The number of dispersal orders granted in Croydon has been accelerating in the last few weeks, as part of an initiative by the Safer Croydon Partnership.
From February 15, a six-month dispersal order came into effect at Merton Park. This is in addition to a further two dispersal orders which were granted the previous day at Thornton Heath and Upper Norwood.
These orders follow the renewal last month of two further dispersal orders at New Addington and in the town centre.
The orders form part of a Safer Croydon initiative against anti-social behaviour.
Local Croydon MP Gavin Barwell told ELL that: “Croydon is similar to most places in London and there is problems with anti-social behavior in New Addington and the town center. Particularly as the town center has a night time economy, which results in a lot of drinking on the street. This can be a very problematic issue for local residents. So the dispersal zones help to improve the situation.”
“There are a lot of cheap drink shops in New Addington area, in which youths are buying drink; this also leads to anti- social behavior on Croydon streets,” he went on to say.
Police have power to grant dispersal orders through the Anti-Social Behaviour Act 2003. This gives police a raft of powers which the government says are necessary to help councils and police crack down on nuisance behaviour, low-level but persistent crime such as graffiti, and everything in between.
Under the powers under-16s can be forcibly returned to their homes by the police if they are on the streets after nine at night and unaccompanied by an adult.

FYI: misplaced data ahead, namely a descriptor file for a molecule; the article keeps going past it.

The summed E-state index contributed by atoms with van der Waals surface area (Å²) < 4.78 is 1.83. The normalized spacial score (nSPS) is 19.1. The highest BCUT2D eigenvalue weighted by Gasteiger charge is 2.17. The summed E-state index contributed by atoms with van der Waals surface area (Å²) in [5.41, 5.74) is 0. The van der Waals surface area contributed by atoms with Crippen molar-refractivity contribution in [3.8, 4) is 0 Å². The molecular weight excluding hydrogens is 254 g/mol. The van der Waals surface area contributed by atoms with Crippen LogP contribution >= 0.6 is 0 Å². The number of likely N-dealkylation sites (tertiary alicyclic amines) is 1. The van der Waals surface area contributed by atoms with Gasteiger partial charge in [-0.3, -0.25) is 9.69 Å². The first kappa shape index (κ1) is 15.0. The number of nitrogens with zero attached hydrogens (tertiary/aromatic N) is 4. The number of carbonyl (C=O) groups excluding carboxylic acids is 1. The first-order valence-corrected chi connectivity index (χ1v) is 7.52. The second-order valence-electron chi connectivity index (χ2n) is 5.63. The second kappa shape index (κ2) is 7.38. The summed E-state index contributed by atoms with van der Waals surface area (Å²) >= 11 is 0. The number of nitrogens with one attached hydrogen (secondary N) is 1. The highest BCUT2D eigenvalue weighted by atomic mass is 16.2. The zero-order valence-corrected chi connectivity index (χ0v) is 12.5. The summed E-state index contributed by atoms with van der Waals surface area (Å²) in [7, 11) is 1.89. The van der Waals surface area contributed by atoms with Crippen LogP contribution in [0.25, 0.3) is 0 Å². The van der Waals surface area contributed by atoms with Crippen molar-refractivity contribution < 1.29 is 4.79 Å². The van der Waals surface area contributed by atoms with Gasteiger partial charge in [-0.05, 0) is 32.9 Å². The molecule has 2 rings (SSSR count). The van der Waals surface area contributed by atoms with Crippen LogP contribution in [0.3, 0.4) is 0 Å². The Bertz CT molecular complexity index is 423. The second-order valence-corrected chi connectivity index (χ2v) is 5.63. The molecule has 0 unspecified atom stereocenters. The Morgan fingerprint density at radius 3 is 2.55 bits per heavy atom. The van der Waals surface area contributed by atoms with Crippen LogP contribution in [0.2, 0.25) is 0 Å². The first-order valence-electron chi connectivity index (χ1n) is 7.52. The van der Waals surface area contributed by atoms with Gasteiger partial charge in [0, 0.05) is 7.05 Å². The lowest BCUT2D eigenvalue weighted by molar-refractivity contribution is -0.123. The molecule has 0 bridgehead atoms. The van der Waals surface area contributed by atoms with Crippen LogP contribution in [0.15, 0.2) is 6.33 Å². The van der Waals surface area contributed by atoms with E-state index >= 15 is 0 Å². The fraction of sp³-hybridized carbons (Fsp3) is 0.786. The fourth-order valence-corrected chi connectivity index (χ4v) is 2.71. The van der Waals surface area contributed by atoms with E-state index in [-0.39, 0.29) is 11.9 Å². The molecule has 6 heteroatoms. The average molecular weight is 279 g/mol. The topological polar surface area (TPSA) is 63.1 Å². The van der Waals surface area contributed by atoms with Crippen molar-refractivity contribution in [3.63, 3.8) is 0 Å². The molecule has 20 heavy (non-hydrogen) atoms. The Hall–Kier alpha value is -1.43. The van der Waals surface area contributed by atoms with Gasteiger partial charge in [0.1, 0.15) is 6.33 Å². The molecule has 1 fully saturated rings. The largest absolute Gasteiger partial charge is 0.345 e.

Inspector Chris Green of Sutton police said that: “there is a small group’s behaviour which is impacting upon other residents.”
“In order to deal with this effectively, a new order and its powers is needed,” he said. “We will continue to use every power at our disposal to reduce the impact of crime and antisocial behaviour for the community.”
Councillor O’Connell, cabinet member for community safety, commented that: “we have had such success in reducing crime and anti-social behaviour in this area. However, in the last few weeks a few individuals have been spoiling it for the other residents. We will not tolerate this and will continue to use all the powers we have, to make this area a place for everyone to use.”
This week Safer Croydon agreed to two new dispersal orders. As of 14 February, dispersal orders in Thornton Heath and Upper Norwood, which includes a small part of Norbury, will come in to effect and last for a period of six months.
The orders have always been controversial. In a recent interview with the Kilburn Times, Liberty policy director Gareth Crossman recently warned that: “there is no need that any individual be suspected of involvement in criminal activity before being subjected to a dispersal order.”
“Breach of an order is a criminal offence,” he went on to say. “Similar to an anti-social behaviour order, the behaviour leading to breach does not have to be criminal.”
Dr Alan Crawford, a lecturer in law at the University of Leeds, co-wrote a paper warning against the improper use of dispersal orders. He told ELL that “young people much more likely to be victims of anti-social behaviour, and tend to find safety in groups, particularly groups of women,” and that dispersal orders “could be putting them at risk.”
He went on to say that, “Young people tend to congregate in quite safe areas, and the orders tend to disperse young people into darker, less-well surveilled spaces.”
He also warned that anti-social behaviour was “as much in the eye of the beholders,” and that “national data showed that the granting of dispersal orders is just as likely in an area where there is a perception of criminality, if not actual instances of criminality.”
He suggested that the problem was often one of intergenerational conflict, and the orders should be a “trigger for multi-agency problem-solving.”
Click here for a summary of the Joseph Rowntree Foundation report into dispersal orders.